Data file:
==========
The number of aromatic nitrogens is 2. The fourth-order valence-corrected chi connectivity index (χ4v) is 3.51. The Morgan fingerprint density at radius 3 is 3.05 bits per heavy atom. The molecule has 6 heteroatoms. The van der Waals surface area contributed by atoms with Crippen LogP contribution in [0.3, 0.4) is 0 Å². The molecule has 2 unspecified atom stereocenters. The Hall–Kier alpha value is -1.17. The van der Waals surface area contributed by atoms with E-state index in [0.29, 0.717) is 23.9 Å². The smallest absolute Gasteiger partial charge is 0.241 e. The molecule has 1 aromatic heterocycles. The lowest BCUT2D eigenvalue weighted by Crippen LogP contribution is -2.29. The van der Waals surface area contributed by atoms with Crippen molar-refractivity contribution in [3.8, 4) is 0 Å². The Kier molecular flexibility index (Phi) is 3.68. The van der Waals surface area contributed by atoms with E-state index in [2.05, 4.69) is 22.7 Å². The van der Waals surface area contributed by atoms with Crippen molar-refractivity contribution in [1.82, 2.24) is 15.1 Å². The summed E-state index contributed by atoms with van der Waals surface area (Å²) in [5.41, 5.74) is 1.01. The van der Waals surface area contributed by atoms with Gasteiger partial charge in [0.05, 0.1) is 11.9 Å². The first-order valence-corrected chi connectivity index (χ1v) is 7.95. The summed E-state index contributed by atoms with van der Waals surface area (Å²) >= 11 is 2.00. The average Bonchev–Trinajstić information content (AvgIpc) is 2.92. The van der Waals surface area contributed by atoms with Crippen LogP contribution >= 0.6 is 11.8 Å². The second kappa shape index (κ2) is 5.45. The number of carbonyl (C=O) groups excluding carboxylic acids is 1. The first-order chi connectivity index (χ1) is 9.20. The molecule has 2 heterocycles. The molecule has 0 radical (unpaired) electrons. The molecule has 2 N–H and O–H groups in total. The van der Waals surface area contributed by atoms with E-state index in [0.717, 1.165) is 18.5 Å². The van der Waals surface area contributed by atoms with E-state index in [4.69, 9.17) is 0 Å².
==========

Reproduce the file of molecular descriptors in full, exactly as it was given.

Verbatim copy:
The number of aromatic nitrogens is 2. The fourth-order valence-corrected chi connectivity index (χ4v) is 3.51. The Morgan fingerprint density at radius 3 is 3.05 bits per heavy atom. The molecule has 6 heteroatoms. The van der Waals surface area contributed by atoms with Crippen LogP contribution in [0.3, 0.4) is 0 Å². The molecule has 2 unspecified atom stereocenters. The Hall–Kier alpha value is -1.17. The van der Waals surface area contributed by atoms with E-state index in [0.29, 0.717) is 23.9 Å². The smallest absolute Gasteiger partial charge is 0.241 e. The molecule has 1 aromatic heterocycles. The lowest BCUT2D eigenvalue weighted by Crippen LogP contribution is -2.29. The van der Waals surface area contributed by atoms with Crippen molar-refractivity contribution in [3.8, 4) is 0 Å². The Kier molecular flexibility index (Phi) is 3.68. The van der Waals surface area contributed by atoms with E-state index in [2.05, 4.69) is 22.7 Å². The van der Waals surface area contributed by atoms with Crippen molar-refractivity contribution in [1.82, 2.24) is 15.1 Å². The summed E-state index contributed by atoms with van der Waals surface area (Å²) in [5.41, 5.74) is 1.01. The van der Waals surface area contributed by atoms with Gasteiger partial charge in [0.05, 0.1) is 11.9 Å². The first-order valence-corrected chi connectivity index (χ1v) is 7.95. The summed E-state index contributed by atoms with van der Waals surface area (Å²) >= 11 is 2.00. The average Bonchev–Trinajstić information content (AvgIpc) is 2.92. The van der Waals surface area contributed by atoms with Crippen LogP contribution >= 0.6 is 11.8 Å². The second kappa shape index (κ2) is 5.45. The number of carbonyl (C=O) groups excluding carboxylic acids is 1. The first-order chi connectivity index (χ1) is 9.20. The molecule has 2 heterocycles. The molecule has 0 radical (unpaired) electrons. The molecule has 2 N–H and O–H groups in total. The van der Waals surface area contributed by atoms with E-state index in [0.717, 1.165) is 18.5 Å². The van der Waals surface area contributed by atoms with E-state index in [4.69, 9.17) is 0 Å².